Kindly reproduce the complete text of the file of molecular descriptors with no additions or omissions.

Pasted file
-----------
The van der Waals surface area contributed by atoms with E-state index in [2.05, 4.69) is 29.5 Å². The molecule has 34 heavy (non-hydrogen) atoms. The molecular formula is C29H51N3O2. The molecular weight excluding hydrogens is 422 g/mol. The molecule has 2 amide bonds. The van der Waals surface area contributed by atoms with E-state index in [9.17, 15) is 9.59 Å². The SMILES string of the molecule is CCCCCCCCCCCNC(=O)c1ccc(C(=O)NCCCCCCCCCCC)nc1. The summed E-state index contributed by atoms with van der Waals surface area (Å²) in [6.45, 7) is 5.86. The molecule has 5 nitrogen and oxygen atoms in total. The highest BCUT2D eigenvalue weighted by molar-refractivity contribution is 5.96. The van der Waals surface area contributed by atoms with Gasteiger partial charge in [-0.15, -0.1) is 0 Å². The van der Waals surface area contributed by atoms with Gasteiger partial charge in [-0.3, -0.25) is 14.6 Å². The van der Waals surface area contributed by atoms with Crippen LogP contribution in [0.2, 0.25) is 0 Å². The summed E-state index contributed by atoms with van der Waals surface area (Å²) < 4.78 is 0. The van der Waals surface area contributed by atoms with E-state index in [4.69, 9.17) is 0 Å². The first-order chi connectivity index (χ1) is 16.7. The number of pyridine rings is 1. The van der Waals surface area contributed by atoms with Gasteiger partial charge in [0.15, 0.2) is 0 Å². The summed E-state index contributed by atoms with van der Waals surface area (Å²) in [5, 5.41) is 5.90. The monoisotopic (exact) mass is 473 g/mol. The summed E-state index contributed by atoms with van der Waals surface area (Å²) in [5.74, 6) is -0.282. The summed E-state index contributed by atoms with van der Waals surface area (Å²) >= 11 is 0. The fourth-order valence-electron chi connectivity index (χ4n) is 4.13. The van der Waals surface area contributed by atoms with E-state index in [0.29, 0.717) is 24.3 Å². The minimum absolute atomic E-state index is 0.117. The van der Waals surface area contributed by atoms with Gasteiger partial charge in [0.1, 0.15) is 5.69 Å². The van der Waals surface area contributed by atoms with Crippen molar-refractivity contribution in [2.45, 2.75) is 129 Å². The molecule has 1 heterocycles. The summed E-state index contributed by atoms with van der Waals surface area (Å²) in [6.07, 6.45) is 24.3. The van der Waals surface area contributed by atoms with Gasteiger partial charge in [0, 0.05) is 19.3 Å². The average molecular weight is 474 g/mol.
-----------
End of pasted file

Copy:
The van der Waals surface area contributed by atoms with E-state index in [2.05, 4.69) is 29.5 Å². The molecule has 34 heavy (non-hydrogen) atoms. The molecular formula is C29H51N3O2. The molecular weight excluding hydrogens is 422 g/mol. The molecule has 2 amide bonds. The van der Waals surface area contributed by atoms with E-state index in [9.17, 15) is 9.59 Å². The SMILES string of the molecule is CCCCCCCCCCCNC(=O)c1ccc(C(=O)NCCCCCCCCCCC)nc1. The summed E-state index contributed by atoms with van der Waals surface area (Å²) in [6.45, 7) is 5.86. The molecule has 5 nitrogen and oxygen atoms in total. The highest BCUT2D eigenvalue weighted by molar-refractivity contribution is 5.96. The van der Waals surface area contributed by atoms with Gasteiger partial charge in [-0.15, -0.1) is 0 Å². The van der Waals surface area contributed by atoms with Gasteiger partial charge in [-0.3, -0.25) is 14.6 Å². The van der Waals surface area contributed by atoms with Crippen LogP contribution in [0.2, 0.25) is 0 Å². The summed E-state index contributed by atoms with van der Waals surface area (Å²) < 4.78 is 0. The van der Waals surface area contributed by atoms with E-state index in [4.69, 9.17) is 0 Å². The first-order chi connectivity index (χ1) is 16.7. The number of pyridine rings is 1. The van der Waals surface area contributed by atoms with Gasteiger partial charge in [0.15, 0.2) is 0 Å². The summed E-state index contributed by atoms with van der Waals surface area (Å²) in [5, 5.41) is 5.90. The monoisotopic (exact) mass is 473 g/mol. The summed E-state index contributed by atoms with van der Waals surface area (Å²) in [5.74, 6) is -0.282. The summed E-state index contributed by atoms with van der Waals surface area (Å²) >= 11 is 0. The fourth-order valence-electron chi connectivity index (χ4n) is 4.13. The van der Waals surface area contributed by atoms with E-state index in [0.29, 0.717) is 24.3 Å². The minimum absolute atomic E-state index is 0.117. The van der Waals surface area contributed by atoms with Gasteiger partial charge in [0.1, 0.15) is 5.69 Å². The van der Waals surface area contributed by atoms with Crippen molar-refractivity contribution in [2.45, 2.75) is 129 Å². The molecule has 1 heterocycles. The summed E-state index contributed by atoms with van der Waals surface area (Å²) in [6.07, 6.45) is 24.3. The van der Waals surface area contributed by atoms with Gasteiger partial charge in [0, 0.05) is 19.3 Å². The average molecular weight is 474 g/mol.